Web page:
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Quotes for
Rufe Ryker (Character)
from "Shane" (1966)

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"Shane: A Man'd Be Proud (#1.17)" (1966)
Rufe Ryker: I'll tell ya, Sam. There are times I want something, I usually get it. But when I need somethin', I always get it. And I need a cook.

Rufe Ryker: No, I've been thinking about you people. About the way you're scratchin' to make out here. Barely making it month to month. Not living in a proper home.
Tom Starett: This home is proper enough for us.
Rufe Ryker: I don't mean it that way, Starett. It's just that, if we could all learn to do more cooperatin', it would be better.
Tom Starett: We don't want to cooperate with you, Ryker!
Marian Starett: Tom!
Tom Starett: Well, honey, can't you see it's a trick?
Marian Starett: All I can see is Mr. Ryker is trying to help matters. And you're trying to keep them in the sorry state they're already in.
Rufe Ryker: Thank you, Mrs. Starett. I appreciate your feelings. I'm glad there's somebody here agrees with me, understands what I'm trying to do.

Rufe Ryker: Well, Mrs. Starett, I do appreciate it, that meal. I don't mean just the cookin'. Well, when you eat in a bunkhouse with a lot of men, it ain't the same as home cookin', a woman tendin'.
Marian Starett: Well, maybe we did achieve something tonight, Mr. Ryker. I found out you're not an ogre, but a man who can be pleasant and charming. And I'll try to remember that in the future.
Rufe Ryker: Kind words, Mrs. Starett.
Marian Starett: True words, Mr. Ryker.
Rufe Ryker: [Taking her extended hand] Rufe.

Sam Grafton: Rufe, y'know, you're talkin' like a man in love.
Rufe Ryker: Naw! I'm in need. Maybe it's the same thing.

Rufe Ryker: An old grizzly bear like me isn't much of a prize in a contest, is he? I was so full of juice when I moved into this valley. I could turn over the world with these two hands. Yes, that was a time. But there was no time for courtin', just building. That was a time, Mrs. Starett, that was a time. Now, all I got, is what I built.

Rufe Ryker: 'Cause she's right, Shane. We're both dead. A gunfighter and an open range cattleman. She'd be a fool to take either one of us. You know it's the truth.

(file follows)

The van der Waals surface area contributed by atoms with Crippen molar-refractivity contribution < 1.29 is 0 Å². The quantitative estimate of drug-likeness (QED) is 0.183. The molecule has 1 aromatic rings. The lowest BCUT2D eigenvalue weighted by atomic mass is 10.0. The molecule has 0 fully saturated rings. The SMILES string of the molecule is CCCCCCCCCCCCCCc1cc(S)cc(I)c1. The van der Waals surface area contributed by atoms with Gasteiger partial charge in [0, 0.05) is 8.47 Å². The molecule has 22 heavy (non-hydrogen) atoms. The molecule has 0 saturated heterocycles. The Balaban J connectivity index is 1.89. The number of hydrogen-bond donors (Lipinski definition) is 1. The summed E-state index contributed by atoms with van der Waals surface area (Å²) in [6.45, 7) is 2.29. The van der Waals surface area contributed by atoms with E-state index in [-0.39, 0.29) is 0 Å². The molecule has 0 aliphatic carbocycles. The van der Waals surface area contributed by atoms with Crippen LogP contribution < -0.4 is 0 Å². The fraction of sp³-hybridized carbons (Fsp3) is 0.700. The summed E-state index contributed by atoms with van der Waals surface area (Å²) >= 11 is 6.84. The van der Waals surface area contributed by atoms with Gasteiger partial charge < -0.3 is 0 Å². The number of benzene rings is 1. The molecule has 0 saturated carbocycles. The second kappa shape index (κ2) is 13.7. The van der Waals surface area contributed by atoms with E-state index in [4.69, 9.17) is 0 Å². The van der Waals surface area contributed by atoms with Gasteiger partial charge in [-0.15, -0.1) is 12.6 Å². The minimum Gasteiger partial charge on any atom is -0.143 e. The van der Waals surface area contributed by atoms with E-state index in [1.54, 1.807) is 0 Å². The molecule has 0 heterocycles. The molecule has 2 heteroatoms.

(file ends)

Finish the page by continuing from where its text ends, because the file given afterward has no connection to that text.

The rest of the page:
Shane: Yeah. Yeah.


"Shane: The Distant Bell (#1.1)" (1966)
Tom Starrett: You've got the manners of a pig, Ryker.
Rufe Ryker: You'd know about that, not me.

Rufe Ryker: I'll die before there's a school in this valley.
Shane: I'll bear that in mind.

Rufe Ryker: Well, I'll be. They all got guts.

Rufe Ryker: I want to be reasonable.
Shane: Well, that's a start.
Rufe Ryker: There can't be no school.
Shane: And that's the finish.

Rufe Ryker: [Entering room with his hands up] Unarmed, Shane, Just like that Italian Venus, that's me.


"Shane: The Day the Wolf Laughed (#1.11)" (1966)
Rufe Ryker: This is my town! You can't put...
Reno: You don't have a town anymore!
Sam Grafton: Rufe, no use gettin' yourself killed.
Augie: Let him speak his peace. I like seeing a man dig his grave with his mouth.
Rufe Ryker: There's room enough in this valley to bury all of ya.

Shane: Now I'm begging you. Stay away from that town.
Rufe Ryker: Stay away? From my own town? You just don't know me very well, Shane.
Shane: And you don't know what you're dealing with.
Rufe Ryker: Why, Shane, you're scared. Aintchya? Well, I ain't!
Tom Starett: Mighty bound and determined. Well, that's Ryker.
Shane: That was Ryker. Tomorrow morning he'll be dead.

Shane: You'll never die, Ryker. You might turn to stone like a petrified tree, but you'll never die.
Rufe Ryker: Yeah, that's the way I figger.


"Shane: Poor Tom's A-Cold (#1.9)" (1966)